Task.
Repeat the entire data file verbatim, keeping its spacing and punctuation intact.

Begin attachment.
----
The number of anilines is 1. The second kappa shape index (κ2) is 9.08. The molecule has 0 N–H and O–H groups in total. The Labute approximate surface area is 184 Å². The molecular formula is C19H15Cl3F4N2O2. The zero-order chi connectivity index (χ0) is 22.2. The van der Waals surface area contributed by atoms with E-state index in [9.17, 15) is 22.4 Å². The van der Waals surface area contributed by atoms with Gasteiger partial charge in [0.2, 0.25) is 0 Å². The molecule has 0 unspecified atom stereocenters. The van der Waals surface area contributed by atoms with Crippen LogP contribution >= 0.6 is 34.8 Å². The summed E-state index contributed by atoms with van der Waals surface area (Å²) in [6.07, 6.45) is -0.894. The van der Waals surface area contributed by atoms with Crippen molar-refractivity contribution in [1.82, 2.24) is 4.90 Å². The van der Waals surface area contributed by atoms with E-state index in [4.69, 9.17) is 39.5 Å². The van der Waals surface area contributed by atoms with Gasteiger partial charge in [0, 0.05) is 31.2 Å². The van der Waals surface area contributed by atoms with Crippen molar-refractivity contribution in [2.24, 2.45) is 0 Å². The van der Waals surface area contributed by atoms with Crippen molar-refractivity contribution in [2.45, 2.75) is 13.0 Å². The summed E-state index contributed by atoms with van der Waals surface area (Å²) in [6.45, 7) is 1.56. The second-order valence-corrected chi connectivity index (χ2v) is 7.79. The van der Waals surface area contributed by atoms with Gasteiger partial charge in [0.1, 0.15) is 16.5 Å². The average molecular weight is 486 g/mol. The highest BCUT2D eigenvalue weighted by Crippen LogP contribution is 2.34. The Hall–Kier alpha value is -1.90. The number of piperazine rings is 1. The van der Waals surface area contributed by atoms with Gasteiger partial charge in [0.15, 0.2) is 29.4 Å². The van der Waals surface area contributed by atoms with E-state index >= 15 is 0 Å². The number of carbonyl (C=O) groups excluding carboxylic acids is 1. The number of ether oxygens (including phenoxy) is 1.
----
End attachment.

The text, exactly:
The number of anilines is 1. The second kappa shape index (κ2) is 9.08. The molecule has 0 N–H and O–H groups in total. The Labute approximate surface area is 184 Å². The molecular formula is C19H15Cl3F4N2O2. The zero-order chi connectivity index (χ0) is 22.2. The van der Waals surface area contributed by atoms with E-state index in [9.17, 15) is 22.4 Å². The van der Waals surface area contributed by atoms with Gasteiger partial charge in [0.2, 0.25) is 0 Å². The molecule has 0 unspecified atom stereocenters. The van der Waals surface area contributed by atoms with Crippen LogP contribution >= 0.6 is 34.8 Å². The summed E-state index contributed by atoms with van der Waals surface area (Å²) in [6.07, 6.45) is -0.894. The van der Waals surface area contributed by atoms with Crippen molar-refractivity contribution in [1.82, 2.24) is 4.90 Å². The van der Waals surface area contributed by atoms with E-state index in [4.69, 9.17) is 39.5 Å². The van der Waals surface area contributed by atoms with Gasteiger partial charge in [0, 0.05) is 31.2 Å². The van der Waals surface area contributed by atoms with Crippen molar-refractivity contribution in [2.24, 2.45) is 0 Å². The van der Waals surface area contributed by atoms with Crippen molar-refractivity contribution in [2.45, 2.75) is 13.0 Å². The summed E-state index contributed by atoms with van der Waals surface area (Å²) in [6.45, 7) is 1.56. The second-order valence-corrected chi connectivity index (χ2v) is 7.79. The van der Waals surface area contributed by atoms with Gasteiger partial charge in [0.1, 0.15) is 16.5 Å². The average molecular weight is 486 g/mol. The highest BCUT2D eigenvalue weighted by Crippen LogP contribution is 2.34. The Hall–Kier alpha value is -1.90. The number of piperazine rings is 1. The van der Waals surface area contributed by atoms with Gasteiger partial charge in [0.15, 0.2) is 29.4 Å². The van der Waals surface area contributed by atoms with E-state index >= 15 is 0 Å². The number of carbonyl (C=O) groups excluding carboxylic acids is 1. The number of ether oxygens (including phenoxy) is 1.